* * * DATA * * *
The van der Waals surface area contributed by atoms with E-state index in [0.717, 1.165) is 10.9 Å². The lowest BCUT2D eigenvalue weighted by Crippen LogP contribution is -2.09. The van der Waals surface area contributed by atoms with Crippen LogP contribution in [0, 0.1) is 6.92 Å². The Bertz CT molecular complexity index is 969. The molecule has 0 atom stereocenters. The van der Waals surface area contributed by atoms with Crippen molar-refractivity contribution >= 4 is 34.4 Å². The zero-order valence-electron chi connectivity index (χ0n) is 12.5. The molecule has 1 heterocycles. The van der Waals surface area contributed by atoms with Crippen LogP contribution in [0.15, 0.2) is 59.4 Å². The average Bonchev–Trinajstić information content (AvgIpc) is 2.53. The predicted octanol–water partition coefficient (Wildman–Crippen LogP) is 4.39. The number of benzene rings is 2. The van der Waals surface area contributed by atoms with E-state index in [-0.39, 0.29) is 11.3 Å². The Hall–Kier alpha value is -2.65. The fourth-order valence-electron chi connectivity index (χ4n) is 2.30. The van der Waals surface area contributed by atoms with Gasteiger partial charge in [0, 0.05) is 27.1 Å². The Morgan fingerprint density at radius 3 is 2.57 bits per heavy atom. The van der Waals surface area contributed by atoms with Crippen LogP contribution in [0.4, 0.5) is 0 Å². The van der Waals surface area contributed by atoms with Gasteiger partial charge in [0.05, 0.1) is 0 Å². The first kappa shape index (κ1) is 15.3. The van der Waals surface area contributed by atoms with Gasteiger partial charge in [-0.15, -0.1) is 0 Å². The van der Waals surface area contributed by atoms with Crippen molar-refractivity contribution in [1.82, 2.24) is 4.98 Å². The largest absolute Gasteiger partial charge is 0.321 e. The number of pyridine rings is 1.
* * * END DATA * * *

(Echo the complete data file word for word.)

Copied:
The van der Waals surface area contributed by atoms with E-state index in [0.717, 1.165) is 10.9 Å². The lowest BCUT2D eigenvalue weighted by Crippen LogP contribution is -2.09. The van der Waals surface area contributed by atoms with Crippen LogP contribution in [0, 0.1) is 6.92 Å². The Bertz CT molecular complexity index is 969. The molecule has 0 atom stereocenters. The van der Waals surface area contributed by atoms with Crippen molar-refractivity contribution >= 4 is 34.4 Å². The zero-order valence-electron chi connectivity index (χ0n) is 12.5. The molecule has 1 heterocycles. The van der Waals surface area contributed by atoms with Crippen LogP contribution in [0.15, 0.2) is 59.4 Å². The average Bonchev–Trinajstić information content (AvgIpc) is 2.53. The predicted octanol–water partition coefficient (Wildman–Crippen LogP) is 4.39. The number of benzene rings is 2. The van der Waals surface area contributed by atoms with E-state index in [-0.39, 0.29) is 11.3 Å². The Hall–Kier alpha value is -2.65. The fourth-order valence-electron chi connectivity index (χ4n) is 2.30. The van der Waals surface area contributed by atoms with Gasteiger partial charge in [0, 0.05) is 27.1 Å². The Morgan fingerprint density at radius 3 is 2.57 bits per heavy atom. The van der Waals surface area contributed by atoms with Crippen LogP contribution in [0.4, 0.5) is 0 Å². The van der Waals surface area contributed by atoms with Gasteiger partial charge in [0.05, 0.1) is 0 Å². The first kappa shape index (κ1) is 15.3. The van der Waals surface area contributed by atoms with Gasteiger partial charge in [-0.15, -0.1) is 0 Å². The van der Waals surface area contributed by atoms with Crippen molar-refractivity contribution in [1.82, 2.24) is 4.98 Å². The largest absolute Gasteiger partial charge is 0.321 e. The number of pyridine rings is 1.